ikerhurtado.com
You're in
Iker Hurtado's pro blog
Developer | Entrepreneur | Investor
Software engineer (entrepreneur and investor at times). These days doing performant frontend and graphics on the web platform at Barcelona Supercomputing Center

Webapp main loop and requestAnimationFrame()

10 Jun 2015   |   iker hurtado  
Share on Twitter Share on Google+ Share on Facebook
In this post I want to write down my findings about how to make the main loop for graphic and interactive webapps

I start noting that the typical while loop suitable for other languages/environments is not acceptable in the case of the browser platform:

while (true) {
    update();
    draw();
}

JavaScript execution environments is single-threaded. So the previous code would prevent the browser from doing almost anything else on that page. The browser will get locked up.

Window.requestAnimationFrame()

Currently, the best option in order to implement a main loop is by using the Window.requestAnimationFrame() function (well supported by the main browsers).

With this function we request the browser to draw our graphical objects at the next available opportunity. The browser takes care of synchronizing our painting with GPU and screen refresh rate. It has also could optimize performance based on load, element visibility (the user changing to other browser tab) and battery level.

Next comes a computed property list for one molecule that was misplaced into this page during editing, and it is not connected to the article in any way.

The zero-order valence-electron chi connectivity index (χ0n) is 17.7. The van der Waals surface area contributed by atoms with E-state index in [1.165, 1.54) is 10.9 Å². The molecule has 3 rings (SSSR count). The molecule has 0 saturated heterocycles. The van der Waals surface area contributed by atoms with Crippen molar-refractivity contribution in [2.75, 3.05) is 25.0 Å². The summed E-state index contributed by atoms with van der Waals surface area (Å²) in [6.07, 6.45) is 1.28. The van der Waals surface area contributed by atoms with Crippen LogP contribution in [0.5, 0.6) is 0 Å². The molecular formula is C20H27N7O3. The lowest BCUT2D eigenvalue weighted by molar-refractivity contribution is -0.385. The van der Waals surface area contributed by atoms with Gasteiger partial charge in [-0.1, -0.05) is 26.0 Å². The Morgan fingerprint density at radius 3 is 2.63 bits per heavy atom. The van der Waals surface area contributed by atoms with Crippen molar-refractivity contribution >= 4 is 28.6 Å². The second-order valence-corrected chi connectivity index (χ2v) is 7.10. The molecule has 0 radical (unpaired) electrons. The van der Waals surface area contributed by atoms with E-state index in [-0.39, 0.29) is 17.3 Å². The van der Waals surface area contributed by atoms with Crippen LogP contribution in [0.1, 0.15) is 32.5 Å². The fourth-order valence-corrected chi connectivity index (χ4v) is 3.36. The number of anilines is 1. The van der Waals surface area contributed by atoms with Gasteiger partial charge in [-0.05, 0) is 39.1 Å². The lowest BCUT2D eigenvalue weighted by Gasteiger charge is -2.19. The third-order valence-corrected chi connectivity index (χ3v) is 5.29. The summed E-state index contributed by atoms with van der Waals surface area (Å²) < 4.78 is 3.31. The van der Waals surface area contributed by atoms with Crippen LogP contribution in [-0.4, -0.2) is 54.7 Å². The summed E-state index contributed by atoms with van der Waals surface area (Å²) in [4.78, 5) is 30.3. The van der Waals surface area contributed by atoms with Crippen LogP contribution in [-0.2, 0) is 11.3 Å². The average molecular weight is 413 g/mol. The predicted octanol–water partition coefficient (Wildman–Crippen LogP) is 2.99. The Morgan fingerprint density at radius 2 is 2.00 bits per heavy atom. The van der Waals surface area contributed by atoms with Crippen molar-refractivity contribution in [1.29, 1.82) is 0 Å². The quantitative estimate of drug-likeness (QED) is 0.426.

We use requestAnimationFrame() by passing in a callback as argument. The callback will be just run before the next browser repaint.

The callback is passed in one single argument (DOMHighResTimeStamp), which indicates the exact time when requestAnimationFrame fired it.

function mainLoop() {
    update();
    draw();
    requestAnimationFrame(mainLoop);
}
 
requestAnimationFrame(mainLoop);

Frame rate independent loop

The way to make objects behavior frame rate independent is to calculate how much time it took between frames. As said, we can easily get the timestamp (in milliseconds) from the callback.

var lastFrameTime = 0;
 
function mainLoop(now) {
  
  var delta = now - lastFrameTime;
  lastFrameTime = now;

  // We can use delta to update 
}

Web Workers

Web Workers are the solution to the JavaScript concurrency limitation. I will not cover this subject in this post but it's very interesting: I'm going to read this article to dive into the topic next days: The Basics of Web Workers - HTML5 Rocks

As for the theme of this post, Web Workers can be useful if the tasks of update() take long enough that the frame rate drops below wanted; tasks of update() that do not need to be executed between every frame could be moved into Web Workers.

Unfortunately, Web Workers can't access data of the main thread, so they can't directly modify objects of the scene. Moving data to and from Web Workers is tedious; the better way to do it is with Transferable Objects.


POST A COMMENT: